Karma vs testing framework Jasmine, Mocha, QUnit [closed]

Karma vs testing framework Jasmine, Mocha, QUnit [closed]

Few questions:

How Karma and testing framework X (Jasmine, Mocha, QUnit) relate to each other?
What is the equivalent framework at Java world? I assume Jasmine, Mocha, QUnit equal to jUnit/TestNG. How about Karma?
Can I run testing framework X (e.g. Jasmine) without Karma?
Is Karma for unit test or integration/e2e test? This reference shows is for unit test, however this said is for e2e test.

Solutions/Answers:

Solution 1:

Karma is a browser test runner.

The idea is that browsers do not have natively a concept of loading tests files, running them, and reporting results.
What karma does is (roughly) :

  • starting a small web server to serve “client-side” javascript files to be tested (1)
  • also serve the “client-side” javascript files with the tests (or Specs, as they’re often called) (2)
  • serve a custom web page that will run javascript code for the tests (3)
  • start a browser to load this page (4)
  • report the results of the test to the server (5)
  • karma can then again report the results to text files, the console, anything your CI server likes, etc…
Related:  IE Issue: Submitting form to an iframe using javascript

Looking at each part :

(1) Those files will be your actual js files ; you will tell karma how to load them. If you use requirejs, there is a karma plugin, and some config is needed.

(2) Those tests can be written in a variety of Javascript testing framework (Jasmine, QUnit, Mocha) ; this is JS code that is run in the browser.

(3) The custom web page will be a bit different for each testing framework ; this is why karma has plugins for different frameworks.

(4) Karma can launch the page in many browsers (FF, Chrome, or headless browsers like PhantomJs.)

(5) Reporting to karma is, again, framework-dependant, and dealt with karma plugins.

So to answer your questions :

  • in Java, most people use JUnit which is both a framework to write tests and run them, but does not have the problem of differentiating the environment in which tests are run and the one in which test reports are aggregated ; karma would be the missing piece between a JUnit Suite and a JUnit TestRunner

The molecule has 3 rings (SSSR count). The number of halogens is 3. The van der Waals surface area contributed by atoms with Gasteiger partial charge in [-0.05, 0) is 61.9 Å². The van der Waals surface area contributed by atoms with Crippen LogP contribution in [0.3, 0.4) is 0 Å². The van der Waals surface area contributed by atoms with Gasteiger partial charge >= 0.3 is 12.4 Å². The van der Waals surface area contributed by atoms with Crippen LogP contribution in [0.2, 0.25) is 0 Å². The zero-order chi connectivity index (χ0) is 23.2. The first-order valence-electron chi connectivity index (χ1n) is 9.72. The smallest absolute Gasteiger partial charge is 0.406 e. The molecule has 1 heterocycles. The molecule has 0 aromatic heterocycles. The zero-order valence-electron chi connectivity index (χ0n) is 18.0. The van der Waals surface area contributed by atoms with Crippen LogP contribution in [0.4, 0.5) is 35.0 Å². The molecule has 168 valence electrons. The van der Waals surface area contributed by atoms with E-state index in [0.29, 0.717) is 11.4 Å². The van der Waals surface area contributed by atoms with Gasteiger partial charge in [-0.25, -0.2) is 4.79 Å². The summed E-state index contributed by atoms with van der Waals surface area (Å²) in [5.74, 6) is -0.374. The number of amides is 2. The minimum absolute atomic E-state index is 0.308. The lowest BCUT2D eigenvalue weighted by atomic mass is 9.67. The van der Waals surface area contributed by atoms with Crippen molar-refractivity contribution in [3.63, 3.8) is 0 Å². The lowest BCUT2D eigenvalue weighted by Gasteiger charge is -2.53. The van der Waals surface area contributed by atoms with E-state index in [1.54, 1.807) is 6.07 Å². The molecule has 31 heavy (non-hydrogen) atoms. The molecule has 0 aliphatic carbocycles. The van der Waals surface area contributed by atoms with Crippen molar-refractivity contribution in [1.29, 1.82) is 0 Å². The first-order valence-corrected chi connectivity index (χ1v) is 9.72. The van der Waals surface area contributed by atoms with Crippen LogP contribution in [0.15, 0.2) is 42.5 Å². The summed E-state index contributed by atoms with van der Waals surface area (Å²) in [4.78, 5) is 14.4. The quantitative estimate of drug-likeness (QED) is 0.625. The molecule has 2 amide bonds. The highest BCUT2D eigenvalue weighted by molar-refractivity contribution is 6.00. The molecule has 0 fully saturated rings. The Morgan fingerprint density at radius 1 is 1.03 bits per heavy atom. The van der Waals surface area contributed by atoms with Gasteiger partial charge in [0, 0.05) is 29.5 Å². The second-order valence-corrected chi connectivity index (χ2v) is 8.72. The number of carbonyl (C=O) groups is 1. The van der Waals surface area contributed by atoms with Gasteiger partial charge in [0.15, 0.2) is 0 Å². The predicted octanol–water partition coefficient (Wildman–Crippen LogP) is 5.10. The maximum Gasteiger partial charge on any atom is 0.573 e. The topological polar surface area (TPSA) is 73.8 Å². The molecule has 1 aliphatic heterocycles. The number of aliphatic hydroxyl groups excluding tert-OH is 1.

• Yes, you can do everything that karma does “by hand” – pick one framework (jasmine, qunit, mocha) and follow instructions. The advantage of karma is that it provide a solution out-of-the-box, if you’re in a standard setup.
  • Karma can be used for both unit test (with jasmine / qunit / whatever) and integration tests (which will use another API, like webdriver, to drive the browser)
Related:  Pass arguments with page.evaluate

Solution 2:

One shorter way to understand the difference:

People testing with plain Jasmine / Mocha most likely are running all the code with the Node virtual machine.

Adding Karma to the mix (on top of your existing framework of choice) will run your test suite with the engine of other browsers.

By doing this you get the little extras you get with a browser environment. It will be easier to test DOM related code, but you will also be giving up to the extra resources given by the Node engine (like filesystem / shell access)

Solution 3:

The thesis of the guy who designed Karma was very informative in describing existing solutions and comparing them, and of course describing Karma itself

https://github.com/karma-runner/karma/blob/master/thesis.pdf

Summary: Karma is a test runner. It can be used by QUnit, Jasmine, Mocha, … Karma has advantages to other test runners to improve your TDD/BDD development cycle. It “watches” files, so when you save a change, Karma runs tests and reports back instantly, no switching context to Web Browser to run the test.

Related:  How can I view network requests (for debugging) in React Native?

In short, perhaps question should be Karma AND Jasmine or Mocha or QUnit?